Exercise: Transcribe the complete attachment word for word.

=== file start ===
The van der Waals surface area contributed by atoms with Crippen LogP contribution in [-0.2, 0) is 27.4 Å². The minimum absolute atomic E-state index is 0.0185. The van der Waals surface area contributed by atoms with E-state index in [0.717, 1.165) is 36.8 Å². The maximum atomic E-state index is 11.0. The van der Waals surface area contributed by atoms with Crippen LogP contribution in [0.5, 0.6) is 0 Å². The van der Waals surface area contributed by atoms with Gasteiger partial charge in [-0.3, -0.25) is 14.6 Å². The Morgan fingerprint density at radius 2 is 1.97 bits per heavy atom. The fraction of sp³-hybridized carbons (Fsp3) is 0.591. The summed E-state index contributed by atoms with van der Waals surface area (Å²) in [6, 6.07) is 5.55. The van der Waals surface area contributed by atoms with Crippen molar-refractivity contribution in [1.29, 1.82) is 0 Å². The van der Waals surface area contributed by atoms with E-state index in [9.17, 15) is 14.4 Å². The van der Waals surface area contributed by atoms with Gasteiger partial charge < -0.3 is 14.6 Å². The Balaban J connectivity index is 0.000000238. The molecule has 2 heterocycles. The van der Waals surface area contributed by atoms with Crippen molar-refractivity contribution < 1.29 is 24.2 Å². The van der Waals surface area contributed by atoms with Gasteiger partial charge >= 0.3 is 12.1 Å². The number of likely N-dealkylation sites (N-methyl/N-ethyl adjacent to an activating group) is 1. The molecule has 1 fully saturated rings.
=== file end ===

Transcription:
The van der Waals surface area contributed by atoms with Crippen LogP contribution in [-0.2, 0) is 27.4 Å². The minimum absolute atomic E-state index is 0.0185. The van der Waals surface area contributed by atoms with E-state index in [0.717, 1.165) is 36.8 Å². The maximum atomic E-state index is 11.0. The van der Waals surface area contributed by atoms with Crippen LogP contribution in [0.5, 0.6) is 0 Å². The van der Waals surface area contributed by atoms with Gasteiger partial charge in [-0.3, -0.25) is 14.6 Å². The Morgan fingerprint density at radius 2 is 1.97 bits per heavy atom. The fraction of sp³-hybridized carbons (Fsp3) is 0.591. The summed E-state index contributed by atoms with van der Waals surface area (Å²) in [6, 6.07) is 5.55. The van der Waals surface area contributed by atoms with Crippen molar-refractivity contribution in [1.29, 1.82) is 0 Å². The van der Waals surface area contributed by atoms with E-state index in [9.17, 15) is 14.4 Å². The van der Waals surface area contributed by atoms with Gasteiger partial charge < -0.3 is 14.6 Å². The Balaban J connectivity index is 0.000000238. The molecule has 2 heterocycles. The van der Waals surface area contributed by atoms with Crippen molar-refractivity contribution < 1.29 is 24.2 Å². The van der Waals surface area contributed by atoms with Gasteiger partial charge >= 0.3 is 12.1 Å². The number of likely N-dealkylation sites (N-methyl/N-ethyl adjacent to an activating group) is 1. The molecule has 1 fully saturated rings.